NABOKV-L post 0018736, Tue, 3 Nov 2009 15:08:29 -0200

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Fw: [NABOKV-L] Frost/Shade Query
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Fran Assa: "I understand Robert Frost was intended to be the model for John Francis Shade in Pale Fire, but I don't know why people have come to that conclusion. Any ideas?"

JM: Kinbote was careful to quote Frost ("I dare not quote from memory lest I displace one small precious word."). I should have been equally careful in my last commentary, now in relation to Shade, who wrote "oozy," not "slimy."[..."as usual just behind/ (one oozy footstep) Frost."]. Perhaps what I subconsciously wanted to avoid was its link to swamps, doom and decay [ CK in his note to line 270 says he's seen a red admirable "feasting on oozy plums" and decaying matter (a dead rabbitt), before he adds that an "almost tame specimen of it was the last natural object John Shade pointed out to me as he walked to his doom."]
The mentions to Frost in PF play with diamonds, snow-crystals and time when the sctructural quality of Frost's verse is described, together with a metaphysical inversion of "temperature" from high into low.

When I was rereading PF and reached line 501 ( right after Hazel's sinking in a swamp, in a night of frost), I realized Shade's verses on his experience at Yewshade begin with "L'if, lifeless tree!" This line seems to deny its connection with IPH and rebirth, which the Yew symbolizes.
Would the Zemblan word for the yew ("tas") offer any other indication?*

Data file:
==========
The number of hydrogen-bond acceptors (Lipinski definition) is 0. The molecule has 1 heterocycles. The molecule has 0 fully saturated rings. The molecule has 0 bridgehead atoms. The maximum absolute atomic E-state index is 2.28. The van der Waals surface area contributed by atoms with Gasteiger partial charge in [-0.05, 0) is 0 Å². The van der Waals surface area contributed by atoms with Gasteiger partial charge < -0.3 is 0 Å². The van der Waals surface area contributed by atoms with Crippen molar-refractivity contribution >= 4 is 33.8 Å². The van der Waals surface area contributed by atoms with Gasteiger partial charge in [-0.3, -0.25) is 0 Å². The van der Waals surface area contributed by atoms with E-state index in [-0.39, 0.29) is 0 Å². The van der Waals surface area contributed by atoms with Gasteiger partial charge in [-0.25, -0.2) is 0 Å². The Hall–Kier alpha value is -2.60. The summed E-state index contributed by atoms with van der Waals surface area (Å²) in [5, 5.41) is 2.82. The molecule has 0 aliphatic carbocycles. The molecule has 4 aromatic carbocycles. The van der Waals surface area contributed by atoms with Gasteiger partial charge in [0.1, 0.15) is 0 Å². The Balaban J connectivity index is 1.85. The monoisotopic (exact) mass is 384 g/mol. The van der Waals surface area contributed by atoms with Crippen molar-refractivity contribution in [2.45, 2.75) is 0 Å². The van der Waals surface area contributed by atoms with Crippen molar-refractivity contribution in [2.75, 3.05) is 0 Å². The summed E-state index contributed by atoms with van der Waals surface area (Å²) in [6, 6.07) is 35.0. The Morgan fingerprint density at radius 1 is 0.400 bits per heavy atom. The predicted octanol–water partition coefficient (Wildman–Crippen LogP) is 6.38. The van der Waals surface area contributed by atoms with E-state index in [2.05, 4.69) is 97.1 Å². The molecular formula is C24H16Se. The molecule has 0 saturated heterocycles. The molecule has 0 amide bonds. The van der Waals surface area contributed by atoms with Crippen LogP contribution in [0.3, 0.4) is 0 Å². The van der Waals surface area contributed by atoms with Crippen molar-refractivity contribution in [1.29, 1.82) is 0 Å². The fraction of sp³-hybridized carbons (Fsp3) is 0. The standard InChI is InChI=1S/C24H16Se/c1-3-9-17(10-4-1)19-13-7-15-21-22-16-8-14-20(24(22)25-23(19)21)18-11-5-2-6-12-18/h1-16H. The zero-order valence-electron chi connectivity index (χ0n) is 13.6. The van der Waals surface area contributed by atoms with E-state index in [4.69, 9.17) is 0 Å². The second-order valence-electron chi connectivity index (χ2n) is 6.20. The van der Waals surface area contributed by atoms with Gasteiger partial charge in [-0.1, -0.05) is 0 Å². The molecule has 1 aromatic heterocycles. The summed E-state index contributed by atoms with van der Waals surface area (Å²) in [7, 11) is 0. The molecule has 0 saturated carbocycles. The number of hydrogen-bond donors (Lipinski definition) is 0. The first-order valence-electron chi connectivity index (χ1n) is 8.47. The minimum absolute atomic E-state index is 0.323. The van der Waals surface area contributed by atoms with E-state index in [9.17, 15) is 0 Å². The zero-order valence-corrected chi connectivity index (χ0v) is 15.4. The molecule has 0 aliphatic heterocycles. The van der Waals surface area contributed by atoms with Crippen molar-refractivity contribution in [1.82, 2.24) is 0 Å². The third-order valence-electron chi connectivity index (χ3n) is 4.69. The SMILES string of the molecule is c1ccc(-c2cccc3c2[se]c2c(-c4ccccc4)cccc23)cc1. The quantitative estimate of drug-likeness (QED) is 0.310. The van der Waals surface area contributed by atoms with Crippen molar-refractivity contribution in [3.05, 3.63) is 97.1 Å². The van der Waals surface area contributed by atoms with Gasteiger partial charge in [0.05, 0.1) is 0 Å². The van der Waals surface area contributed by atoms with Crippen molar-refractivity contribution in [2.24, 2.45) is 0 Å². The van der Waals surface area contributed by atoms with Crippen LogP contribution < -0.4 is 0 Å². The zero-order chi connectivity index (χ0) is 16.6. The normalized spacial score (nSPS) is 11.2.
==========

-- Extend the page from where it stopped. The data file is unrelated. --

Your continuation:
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*www.billcasselman.com/.../sitemap_one.htm (On "Canada Yew)
"Yew gave the spelling heebie-jeebies to the Anglo-Saxons, so that we find Old English forms like eow, iow, iw, then in Middle English ew and ewe. Cognates of yew are widespread in the Indo-European languages and include Old Scandinavian yr, German Eibe, Welsh yw, Old Irish ibar, Gaelic iubhar, Old Slavic iva, Gaulish ivos and hence Modern French if..."
"The yew's reputation for long life is due to the unique way in which the tree grows. Its branches grow down into the ground to form new stems, which then rise up around the old central growth as separate but linked trunks. After a time, they cannot be distinguished from the original tree. So the yew has always been a symbol of death and rebirth, the new that springs out of the old."


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Jerry Friedman: Both the poem and the notes makes it clear that Shade wasn't Frost, so obviously he must have been. QED! Seriously, in my limited reading of /Pale Fire/ commentary, I don't remember anything that said Frost was the model for Shade... Frost didn't like to use rare words the way Shade did. And in my opinion, though Shade has his moments, Frost can be far better--Shade and Kinbote hit the nail on the head...I find it hard to believe Frost was more than a small part of Nabokov's inspiration. I think that if he were The Original of Shade, Nabokov would have researched him thoroughly...
V. Mylnikov: this is a really strong point and I far as I understand the nature of Pale Fire, there is no definite prototype or models but politype and polimodels... I believe John Shade has some features (poetic) from VN himself, from Robert Frost, from Pushkin etc. but I don't think it is possible to set a line between them and taxonomy. Again, I think it is a great question.
M.Glynn: There are several links - the fact that Frost is invoked by name in the text (p 41 of Penguin edition) is one factor. Shade is also a Frostian with his philosophical/transcendental tendencies etc .
JM:"Shade knew quite well that he was "a slimy step behind" him.I suppose that snow in New England, school days and puritan childhood must have been quite different from what Shade experienced in New Wye."

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